- The construction of a controversial oil road in Ecuador’s Yasuní National Park has expanded rapidly during the pandemic, and has now reached the buffer area of a core zone that’s home to uncontacted Indigenous peoples.
- The groups are the last two Indigenous nations living in voluntary isolation in Ecuador, and the oil project puts them in imminent danger, activists warn.
- They’re concerned about state-owned PetroEcuador’s plans to continue building the road and other oil platforms within the buffer zone, something that was made legal under a 2019 executive order.
- Conservationists say this order violates the rights of the two nations in voluntary isolation, and the Constitutional Court is now reviewing a challenge filed against it.
Yasuní National Park in Ecuador’s northern Amazon rainforest has long been famed for being one of the most biodiverse places on Earth, home to thousands of species of plants, birds, insects, reptiles and mammals. It’s also home to various Indigenous communities, including the country’s last two uncontacted Indigenous nations, the Tagaeri and Taromenane.
But during the COVID-19 pandemic, conservationists have watched in alarm at the rapid expansion of an oil road cutting through the park, and the construction of a new oil platform only 440 meters, or a quarter of a mile, from the buffer zone of the park’s “intangible zone” (known by its Spanish acronym ZITT), a special reserve area within Yasuní where the Tagaeri and Taromenane live and outsiders are prohibited from entering.
Conservationists agree the proximity of this new infrastructure to the buffer zone, an area 10 kilometers (6 miles) wide that surrounds the ZITT, is too close to the two Indigenous nations in voluntary isolation, putting them in imminent danger and violating their rights under Ecuador’s Constitution.
“The buffer zone protects the core zone from direct intervention of external activities,” Carlos Mazabanda, Ecuador field coordinator for Amazon Watch, told Mongabay. “If you touch this buffer zone limits you are already influencing bad things happening inside the core zone, the intangible zone.”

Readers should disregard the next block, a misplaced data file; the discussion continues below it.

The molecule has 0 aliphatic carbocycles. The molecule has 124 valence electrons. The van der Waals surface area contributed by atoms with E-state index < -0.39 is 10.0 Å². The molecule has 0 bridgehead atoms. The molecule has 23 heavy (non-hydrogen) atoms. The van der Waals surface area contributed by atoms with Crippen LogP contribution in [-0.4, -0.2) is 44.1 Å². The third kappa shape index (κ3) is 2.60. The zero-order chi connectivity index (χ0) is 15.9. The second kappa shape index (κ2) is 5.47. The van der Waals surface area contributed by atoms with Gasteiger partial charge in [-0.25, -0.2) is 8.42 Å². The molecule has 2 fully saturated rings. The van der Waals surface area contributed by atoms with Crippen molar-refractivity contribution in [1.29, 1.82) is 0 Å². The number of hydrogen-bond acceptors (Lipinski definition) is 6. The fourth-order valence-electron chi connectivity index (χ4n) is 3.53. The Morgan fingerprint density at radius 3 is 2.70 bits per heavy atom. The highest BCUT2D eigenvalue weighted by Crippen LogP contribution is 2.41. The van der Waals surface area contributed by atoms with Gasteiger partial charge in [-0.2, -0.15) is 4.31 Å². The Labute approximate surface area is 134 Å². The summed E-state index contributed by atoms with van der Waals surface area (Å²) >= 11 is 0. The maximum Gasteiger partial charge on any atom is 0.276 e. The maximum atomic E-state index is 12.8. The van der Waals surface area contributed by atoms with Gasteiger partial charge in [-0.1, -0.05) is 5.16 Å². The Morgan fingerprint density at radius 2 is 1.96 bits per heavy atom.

Environmentalists have for years been fighting against the creation of this road, and the controversial Ishpingo-Tambococha-Tiputini oil wells (ITT), that it connects. The ITT project is the country’s largest oil field, located in what the state calls oil blocks 31 and 43; it begins at the Napo River and cuts through Yasuní’s thick jungle landscape toward the intangible zone.
The road advanced 8 km (5 mi) into the park during the pandemic, faster than any other year since the project began in 2017, said Mazabanda, who has been tracking the progression since 2017 through satellite imagery.
Its expansion will connect the rest of the ITT field to the two most controversial oil platforms thus far, the Ishpingo A and B platforms, which border the ZITT buffer zone.
Construction and exploitation of these wells was approved in 2019, but Mazabanda said the rapid expansion in recent months reflects the ambitious extraction policies of President Guillermo Lasso. Earlier this year, Lasso, a conservative, passed a decree promising to double oil extraction in the country, in an attempt to boost its struggling economy, which saw unemployment and poverty rise during the pandemic. Oil accounts for nearly 7% of Ecuador’s GDP.